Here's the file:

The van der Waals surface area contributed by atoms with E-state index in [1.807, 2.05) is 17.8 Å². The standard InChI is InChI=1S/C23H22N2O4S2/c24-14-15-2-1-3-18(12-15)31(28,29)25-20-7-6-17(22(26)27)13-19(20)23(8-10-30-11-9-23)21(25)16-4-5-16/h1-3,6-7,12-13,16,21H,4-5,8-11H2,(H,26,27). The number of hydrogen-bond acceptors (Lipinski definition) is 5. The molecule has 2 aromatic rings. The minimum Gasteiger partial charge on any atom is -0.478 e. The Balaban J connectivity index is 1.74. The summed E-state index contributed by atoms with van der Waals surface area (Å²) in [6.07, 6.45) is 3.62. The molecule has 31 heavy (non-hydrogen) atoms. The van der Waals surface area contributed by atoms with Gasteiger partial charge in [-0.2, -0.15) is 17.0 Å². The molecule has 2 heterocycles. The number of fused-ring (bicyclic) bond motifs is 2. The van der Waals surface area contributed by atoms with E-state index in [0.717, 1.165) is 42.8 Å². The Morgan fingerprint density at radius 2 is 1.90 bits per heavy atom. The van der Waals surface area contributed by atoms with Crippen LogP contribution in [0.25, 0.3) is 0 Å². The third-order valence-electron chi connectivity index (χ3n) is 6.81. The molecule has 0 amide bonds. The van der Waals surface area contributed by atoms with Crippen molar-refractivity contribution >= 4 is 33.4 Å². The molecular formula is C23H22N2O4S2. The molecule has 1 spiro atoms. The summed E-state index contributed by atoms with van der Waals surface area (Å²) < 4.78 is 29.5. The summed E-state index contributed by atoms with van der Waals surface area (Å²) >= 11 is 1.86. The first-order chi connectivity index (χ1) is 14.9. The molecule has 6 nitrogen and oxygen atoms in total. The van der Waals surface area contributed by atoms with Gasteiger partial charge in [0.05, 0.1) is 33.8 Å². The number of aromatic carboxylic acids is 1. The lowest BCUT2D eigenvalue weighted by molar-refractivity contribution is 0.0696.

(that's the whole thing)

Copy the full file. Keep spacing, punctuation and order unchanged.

The van der Waals surface area contributed by atoms with E-state index in [1.807, 2.05) is 17.8 Å². The standard InChI is InChI=1S/C23H22N2O4S2/c24-14-15-2-1-3-18(12-15)31(28,29)25-20-7-6-17(22(26)27)13-19(20)23(8-10-30-11-9-23)21(25)16-4-5-16/h1-3,6-7,12-13,16,21H,4-5,8-11H2,(H,26,27). The number of hydrogen-bond acceptors (Lipinski definition) is 5. The molecule has 2 aromatic rings. The minimum Gasteiger partial charge on any atom is -0.478 e. The Balaban J connectivity index is 1.74. The summed E-state index contributed by atoms with van der Waals surface area (Å²) in [6.07, 6.45) is 3.62. The molecule has 31 heavy (non-hydrogen) atoms. The van der Waals surface area contributed by atoms with Gasteiger partial charge in [-0.2, -0.15) is 17.0 Å². The molecule has 2 heterocycles. The number of fused-ring (bicyclic) bond motifs is 2. The van der Waals surface area contributed by atoms with E-state index in [0.717, 1.165) is 42.8 Å². The Morgan fingerprint density at radius 2 is 1.90 bits per heavy atom. The van der Waals surface area contributed by atoms with Crippen LogP contribution in [0.25, 0.3) is 0 Å². The third-order valence-electron chi connectivity index (χ3n) is 6.81. The molecule has 0 amide bonds. The van der Waals surface area contributed by atoms with Crippen molar-refractivity contribution >= 4 is 33.4 Å². The molecular formula is C23H22N2O4S2. The molecule has 1 spiro atoms. The summed E-state index contributed by atoms with van der Waals surface area (Å²) < 4.78 is 29.5. The summed E-state index contributed by atoms with van der Waals surface area (Å²) >= 11 is 1.86. The first-order chi connectivity index (χ1) is 14.9. The molecule has 6 nitrogen and oxygen atoms in total. The van der Waals surface area contributed by atoms with Gasteiger partial charge in [0.05, 0.1) is 33.8 Å². The number of aromatic carboxylic acids is 1. The lowest BCUT2D eigenvalue weighted by molar-refractivity contribution is 0.0696.